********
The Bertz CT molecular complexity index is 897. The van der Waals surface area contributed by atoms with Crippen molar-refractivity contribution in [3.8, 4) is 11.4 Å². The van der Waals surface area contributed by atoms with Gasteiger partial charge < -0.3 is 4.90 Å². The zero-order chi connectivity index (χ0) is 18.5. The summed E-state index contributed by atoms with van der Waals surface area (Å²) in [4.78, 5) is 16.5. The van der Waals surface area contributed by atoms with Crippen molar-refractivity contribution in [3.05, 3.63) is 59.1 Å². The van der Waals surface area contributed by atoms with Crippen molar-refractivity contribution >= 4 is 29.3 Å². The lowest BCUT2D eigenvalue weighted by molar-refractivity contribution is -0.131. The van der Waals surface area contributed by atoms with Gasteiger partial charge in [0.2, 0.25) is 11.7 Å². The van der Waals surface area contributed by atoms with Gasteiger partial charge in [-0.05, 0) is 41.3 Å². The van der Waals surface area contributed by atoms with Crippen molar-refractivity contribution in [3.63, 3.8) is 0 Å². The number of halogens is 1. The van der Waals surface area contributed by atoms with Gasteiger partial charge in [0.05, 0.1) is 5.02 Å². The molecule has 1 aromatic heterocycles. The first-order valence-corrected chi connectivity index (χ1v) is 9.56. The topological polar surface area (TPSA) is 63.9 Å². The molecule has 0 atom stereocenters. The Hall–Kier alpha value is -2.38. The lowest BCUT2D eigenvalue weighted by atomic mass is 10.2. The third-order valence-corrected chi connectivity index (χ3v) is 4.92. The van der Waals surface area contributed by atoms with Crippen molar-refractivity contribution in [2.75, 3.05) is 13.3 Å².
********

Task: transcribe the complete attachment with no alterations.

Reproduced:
The Bertz CT molecular complexity index is 897. The van der Waals surface area contributed by atoms with Crippen molar-refractivity contribution in [3.8, 4) is 11.4 Å². The van der Waals surface area contributed by atoms with Gasteiger partial charge < -0.3 is 4.90 Å². The zero-order chi connectivity index (χ0) is 18.5. The summed E-state index contributed by atoms with van der Waals surface area (Å²) in [4.78, 5) is 16.5. The van der Waals surface area contributed by atoms with Crippen molar-refractivity contribution in [3.05, 3.63) is 59.1 Å². The van der Waals surface area contributed by atoms with Crippen molar-refractivity contribution >= 4 is 29.3 Å². The lowest BCUT2D eigenvalue weighted by molar-refractivity contribution is -0.131. The van der Waals surface area contributed by atoms with Gasteiger partial charge in [0.2, 0.25) is 11.7 Å². The van der Waals surface area contributed by atoms with Gasteiger partial charge in [-0.05, 0) is 41.3 Å². The van der Waals surface area contributed by atoms with Crippen molar-refractivity contribution in [3.63, 3.8) is 0 Å². The number of halogens is 1. The van der Waals surface area contributed by atoms with Gasteiger partial charge in [0.05, 0.1) is 5.02 Å². The molecule has 1 aromatic heterocycles. The first-order valence-corrected chi connectivity index (χ1v) is 9.56. The topological polar surface area (TPSA) is 63.9 Å². The molecule has 0 atom stereocenters. The Hall–Kier alpha value is -2.38. The lowest BCUT2D eigenvalue weighted by atomic mass is 10.2. The third-order valence-corrected chi connectivity index (χ3v) is 4.92. The van der Waals surface area contributed by atoms with Crippen molar-refractivity contribution in [2.75, 3.05) is 13.3 Å².